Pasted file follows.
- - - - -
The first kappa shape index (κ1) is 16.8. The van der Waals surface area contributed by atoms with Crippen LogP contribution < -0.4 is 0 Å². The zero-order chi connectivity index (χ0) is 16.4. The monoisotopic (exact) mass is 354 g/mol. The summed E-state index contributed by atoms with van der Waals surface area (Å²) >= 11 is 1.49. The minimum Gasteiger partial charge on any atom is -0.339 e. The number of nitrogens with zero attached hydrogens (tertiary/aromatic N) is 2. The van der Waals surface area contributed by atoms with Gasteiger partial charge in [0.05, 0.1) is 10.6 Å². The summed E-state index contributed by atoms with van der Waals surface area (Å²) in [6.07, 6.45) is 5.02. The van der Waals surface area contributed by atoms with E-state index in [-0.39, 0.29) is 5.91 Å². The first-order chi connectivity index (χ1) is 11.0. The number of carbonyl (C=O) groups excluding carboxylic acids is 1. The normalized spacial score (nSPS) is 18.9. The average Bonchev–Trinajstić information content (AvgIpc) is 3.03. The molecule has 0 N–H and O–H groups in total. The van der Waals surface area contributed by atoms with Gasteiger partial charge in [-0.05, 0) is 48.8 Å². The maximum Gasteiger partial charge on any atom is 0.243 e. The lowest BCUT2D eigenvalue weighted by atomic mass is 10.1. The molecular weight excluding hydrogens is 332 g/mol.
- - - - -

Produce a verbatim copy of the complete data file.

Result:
The first kappa shape index (κ1) is 16.8. The van der Waals surface area contributed by atoms with Crippen LogP contribution < -0.4 is 0 Å². The zero-order chi connectivity index (χ0) is 16.4. The monoisotopic (exact) mass is 354 g/mol. The summed E-state index contributed by atoms with van der Waals surface area (Å²) >= 11 is 1.49. The minimum Gasteiger partial charge on any atom is -0.339 e. The number of nitrogens with zero attached hydrogens (tertiary/aromatic N) is 2. The van der Waals surface area contributed by atoms with Gasteiger partial charge in [0.05, 0.1) is 10.6 Å². The summed E-state index contributed by atoms with van der Waals surface area (Å²) in [6.07, 6.45) is 5.02. The van der Waals surface area contributed by atoms with E-state index in [-0.39, 0.29) is 5.91 Å². The first-order chi connectivity index (χ1) is 11.0. The number of carbonyl (C=O) groups excluding carboxylic acids is 1. The normalized spacial score (nSPS) is 18.9. The average Bonchev–Trinajstić information content (AvgIpc) is 3.03. The molecule has 0 N–H and O–H groups in total. The van der Waals surface area contributed by atoms with Gasteiger partial charge in [-0.05, 0) is 48.8 Å². The maximum Gasteiger partial charge on any atom is 0.243 e. The lowest BCUT2D eigenvalue weighted by atomic mass is 10.1. The molecular weight excluding hydrogens is 332 g/mol.